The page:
Sunday, January 29, 2012

Twisted my Busankle

Well, that taught me a lesson. Hurrying up and down the twisting staircase of a lighthouse in Busan's Taejongdae coastal park like an impatient child, I put a foot wrong and treated my ankle to the novel experience of an angle it hadn't experienced before.

The pain wasn't too great at first, but bode its time throughout the afternoon to produce incrementally heightened levels of agony each time I stood up after a lengthy sit down in a bus or cafe. To borrow a familiar example from the literary canon, it was like those ghosts in the Sandopolis Zone, Act 2 of Sonic and Knuckles that grow larger and more menacing the longer you fail to deal with them. No?

I tried to play it cool and ignore the pain, but after a while I sounded exactly like Alan Partridge after he pierces his foot on a spike. ('Ooooh, it's a good paper.') We really don't have any reference points in common, do we?

By the time I reached BIFF Plaza (the Hollywood of South Korea), I was already forced into an extreme hobble. By the time I got back to my motel, I was genuinely worried about how I was going to get up the four flights of stairs, before deciding the best and only solution was to hop to it.

I then prepared myself to adjust to a life of temporary disability (but for how long?), which taught me a little of what it must be like to be genuinely disabled. And then realising how little this would actually affect me and my work-from-home job, comparatively speaking. Though I did 'have a fall,' like some kind of fragile old lady, when failing to gain enough height and power from my hop to negotiate the bathroom door ledge. It didn't seem that amusing at the time, with the stabbing pain in my ankle and the new sensation of a grazed elbow, but it's probably the funniest thing I'll ever do. I'm sorry you missed it.

I hadn't been to a hospital or any type of clinic for years, but as I set my alarm to wake up early and got directions to the nearest international clinic, where there was a better chance of understanding what exactly was happening to me, I felt I'd learned a few important lessons. Like why trying to save money by never taking out any type of insurance can prove to be a false economy in the long run (no matter how often I'm paid to write articles about why insurance is fantastic). And that I should stop being so careless when travelling to all corners of the Earth and learn to prepare for the inevitable.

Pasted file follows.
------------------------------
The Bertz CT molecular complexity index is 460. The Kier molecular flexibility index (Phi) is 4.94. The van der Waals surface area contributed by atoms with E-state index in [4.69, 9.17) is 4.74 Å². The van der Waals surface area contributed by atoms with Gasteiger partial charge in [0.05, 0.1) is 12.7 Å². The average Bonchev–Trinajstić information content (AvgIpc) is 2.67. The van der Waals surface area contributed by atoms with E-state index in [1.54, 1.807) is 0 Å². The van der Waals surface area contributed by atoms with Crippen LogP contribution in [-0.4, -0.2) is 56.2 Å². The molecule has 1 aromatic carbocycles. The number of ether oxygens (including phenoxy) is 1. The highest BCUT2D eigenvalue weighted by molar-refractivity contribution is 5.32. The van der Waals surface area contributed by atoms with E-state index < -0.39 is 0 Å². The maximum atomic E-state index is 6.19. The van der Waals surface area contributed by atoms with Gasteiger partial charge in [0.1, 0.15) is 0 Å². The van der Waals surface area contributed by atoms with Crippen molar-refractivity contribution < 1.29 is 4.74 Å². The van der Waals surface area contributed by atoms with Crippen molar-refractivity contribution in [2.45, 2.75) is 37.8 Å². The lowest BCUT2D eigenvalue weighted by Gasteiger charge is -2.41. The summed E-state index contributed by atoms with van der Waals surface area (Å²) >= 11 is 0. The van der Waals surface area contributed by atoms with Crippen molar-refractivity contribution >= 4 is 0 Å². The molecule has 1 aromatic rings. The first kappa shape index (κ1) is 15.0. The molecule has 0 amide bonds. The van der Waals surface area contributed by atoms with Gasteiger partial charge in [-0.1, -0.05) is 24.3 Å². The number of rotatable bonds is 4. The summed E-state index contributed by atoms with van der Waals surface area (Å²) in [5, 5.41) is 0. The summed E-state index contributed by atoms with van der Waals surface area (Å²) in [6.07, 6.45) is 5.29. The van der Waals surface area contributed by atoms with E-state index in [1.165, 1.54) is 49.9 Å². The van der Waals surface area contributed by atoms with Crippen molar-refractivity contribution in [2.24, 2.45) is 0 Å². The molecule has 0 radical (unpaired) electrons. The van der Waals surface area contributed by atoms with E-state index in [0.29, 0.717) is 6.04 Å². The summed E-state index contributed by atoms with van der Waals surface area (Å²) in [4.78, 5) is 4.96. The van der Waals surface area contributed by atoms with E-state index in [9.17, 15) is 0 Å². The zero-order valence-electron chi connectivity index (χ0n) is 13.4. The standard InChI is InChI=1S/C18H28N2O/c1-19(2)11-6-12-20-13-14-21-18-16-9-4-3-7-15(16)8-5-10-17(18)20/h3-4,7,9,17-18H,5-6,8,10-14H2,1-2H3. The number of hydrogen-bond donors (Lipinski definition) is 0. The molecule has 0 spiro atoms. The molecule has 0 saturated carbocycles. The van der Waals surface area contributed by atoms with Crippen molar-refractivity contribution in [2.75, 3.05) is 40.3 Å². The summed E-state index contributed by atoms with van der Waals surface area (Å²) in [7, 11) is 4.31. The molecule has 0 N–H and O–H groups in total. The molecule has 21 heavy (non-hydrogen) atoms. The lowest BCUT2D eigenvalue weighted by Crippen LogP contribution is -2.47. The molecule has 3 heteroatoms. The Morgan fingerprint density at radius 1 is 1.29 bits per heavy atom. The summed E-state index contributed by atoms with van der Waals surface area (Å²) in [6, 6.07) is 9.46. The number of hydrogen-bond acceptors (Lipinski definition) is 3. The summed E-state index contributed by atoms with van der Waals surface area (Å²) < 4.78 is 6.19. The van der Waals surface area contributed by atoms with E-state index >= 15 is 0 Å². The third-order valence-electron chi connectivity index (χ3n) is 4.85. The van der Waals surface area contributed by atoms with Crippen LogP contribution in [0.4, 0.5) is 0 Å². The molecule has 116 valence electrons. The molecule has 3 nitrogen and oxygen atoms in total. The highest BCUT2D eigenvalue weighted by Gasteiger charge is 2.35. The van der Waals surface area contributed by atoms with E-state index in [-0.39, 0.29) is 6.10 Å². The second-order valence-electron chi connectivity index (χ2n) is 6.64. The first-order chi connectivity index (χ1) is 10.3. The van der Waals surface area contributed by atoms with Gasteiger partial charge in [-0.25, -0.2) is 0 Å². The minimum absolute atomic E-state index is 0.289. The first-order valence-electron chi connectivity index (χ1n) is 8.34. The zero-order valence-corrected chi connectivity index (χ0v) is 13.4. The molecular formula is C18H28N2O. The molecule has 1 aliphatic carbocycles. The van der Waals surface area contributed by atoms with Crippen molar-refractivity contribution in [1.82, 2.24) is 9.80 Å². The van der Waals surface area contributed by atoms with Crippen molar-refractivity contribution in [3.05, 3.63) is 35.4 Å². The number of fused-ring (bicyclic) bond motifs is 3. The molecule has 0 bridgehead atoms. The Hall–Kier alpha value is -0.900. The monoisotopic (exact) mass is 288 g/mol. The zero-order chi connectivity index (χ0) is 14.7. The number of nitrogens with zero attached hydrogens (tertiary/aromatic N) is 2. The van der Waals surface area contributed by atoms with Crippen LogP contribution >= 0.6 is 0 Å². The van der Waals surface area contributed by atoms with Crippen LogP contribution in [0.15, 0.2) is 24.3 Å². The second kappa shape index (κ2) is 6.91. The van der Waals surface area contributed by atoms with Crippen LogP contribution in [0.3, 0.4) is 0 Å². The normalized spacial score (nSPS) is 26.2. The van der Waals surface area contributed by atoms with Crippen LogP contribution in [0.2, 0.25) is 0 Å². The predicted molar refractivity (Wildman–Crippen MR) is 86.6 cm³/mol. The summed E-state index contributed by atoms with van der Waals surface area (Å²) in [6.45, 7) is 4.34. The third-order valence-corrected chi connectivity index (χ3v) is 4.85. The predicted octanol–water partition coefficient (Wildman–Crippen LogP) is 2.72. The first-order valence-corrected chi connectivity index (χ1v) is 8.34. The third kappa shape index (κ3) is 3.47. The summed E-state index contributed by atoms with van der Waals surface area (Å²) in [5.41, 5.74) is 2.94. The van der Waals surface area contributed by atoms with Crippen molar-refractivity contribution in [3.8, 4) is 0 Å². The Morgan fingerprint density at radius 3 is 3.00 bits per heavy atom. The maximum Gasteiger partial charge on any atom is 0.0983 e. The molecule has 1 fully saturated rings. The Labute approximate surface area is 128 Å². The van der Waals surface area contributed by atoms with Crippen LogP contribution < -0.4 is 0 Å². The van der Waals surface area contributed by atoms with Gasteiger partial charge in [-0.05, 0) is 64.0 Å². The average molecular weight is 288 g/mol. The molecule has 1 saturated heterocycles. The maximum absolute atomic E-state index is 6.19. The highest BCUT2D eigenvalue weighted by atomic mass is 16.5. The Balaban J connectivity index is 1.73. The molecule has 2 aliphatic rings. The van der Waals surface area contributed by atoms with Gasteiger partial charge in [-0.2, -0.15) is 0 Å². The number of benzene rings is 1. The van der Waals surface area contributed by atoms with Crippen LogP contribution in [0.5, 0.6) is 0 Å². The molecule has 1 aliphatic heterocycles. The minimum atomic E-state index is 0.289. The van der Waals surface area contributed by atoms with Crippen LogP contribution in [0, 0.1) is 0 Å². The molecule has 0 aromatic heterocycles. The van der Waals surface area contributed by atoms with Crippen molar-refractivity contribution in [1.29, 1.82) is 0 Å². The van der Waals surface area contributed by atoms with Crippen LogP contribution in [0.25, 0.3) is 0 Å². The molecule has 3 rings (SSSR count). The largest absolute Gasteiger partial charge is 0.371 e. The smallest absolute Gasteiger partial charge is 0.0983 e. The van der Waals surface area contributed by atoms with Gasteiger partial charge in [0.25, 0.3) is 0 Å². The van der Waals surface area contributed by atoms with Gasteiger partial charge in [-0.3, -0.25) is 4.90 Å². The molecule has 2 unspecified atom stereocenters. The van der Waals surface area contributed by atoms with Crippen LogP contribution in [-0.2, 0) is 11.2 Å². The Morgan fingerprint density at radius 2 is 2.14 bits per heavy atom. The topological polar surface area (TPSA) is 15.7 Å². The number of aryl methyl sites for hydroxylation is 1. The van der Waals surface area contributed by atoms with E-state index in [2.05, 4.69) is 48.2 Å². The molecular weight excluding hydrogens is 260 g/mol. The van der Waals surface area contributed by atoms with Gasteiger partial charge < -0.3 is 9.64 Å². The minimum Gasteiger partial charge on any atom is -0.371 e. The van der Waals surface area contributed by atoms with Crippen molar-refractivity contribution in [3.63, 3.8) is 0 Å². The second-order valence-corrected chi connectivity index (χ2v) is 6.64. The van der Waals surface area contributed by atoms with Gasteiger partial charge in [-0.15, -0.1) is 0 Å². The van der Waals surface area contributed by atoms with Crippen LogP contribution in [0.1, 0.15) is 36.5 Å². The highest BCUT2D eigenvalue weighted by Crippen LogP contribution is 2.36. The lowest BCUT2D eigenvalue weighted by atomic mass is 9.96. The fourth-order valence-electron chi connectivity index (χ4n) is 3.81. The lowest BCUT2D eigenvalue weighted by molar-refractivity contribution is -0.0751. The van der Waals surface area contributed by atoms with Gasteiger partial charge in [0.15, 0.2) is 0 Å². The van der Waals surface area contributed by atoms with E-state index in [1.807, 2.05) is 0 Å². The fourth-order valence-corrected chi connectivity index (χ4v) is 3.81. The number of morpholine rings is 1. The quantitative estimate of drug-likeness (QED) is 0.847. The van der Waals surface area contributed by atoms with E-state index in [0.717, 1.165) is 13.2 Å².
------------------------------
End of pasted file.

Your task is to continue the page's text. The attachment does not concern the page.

...At least, that would have been the case if my ankle didn't completely heal overnight, to the point that (after a sensible day of rest) I could walk around and go upstairs without trouble and go to the toilet without collapsing into a wet pile. So I didn't need to go to the doctor after all. Which is a shame, as I could have gone two-for-one by asking him to take a look at my infected ankle wound in the exact same location, which will probably kill me. I'm seeing everything and learning nothing.



  1. I feel really evil for laughing at the thought of you hopping around and falling over. But I'm glad your ankle healed overnight and you didn't have to lament not having travel insurance for long.

    PS I never take out travel insurance. But then again the furthest I ever venture from home is Portugal. Does travel insurance cover hangovers from drinking far too much cheap port? No? Thought not.

    1. I witnessed a situation recently where someone faced the dilemma of flying back to the UK for free NHS treatment or paying for treatment in Korea, for some ankle wound or other. She chose to stay, and it cost her about £1,500.

      When I heard how the injury happened - she 'fell over' in a club - my sympathy similarly plummeted.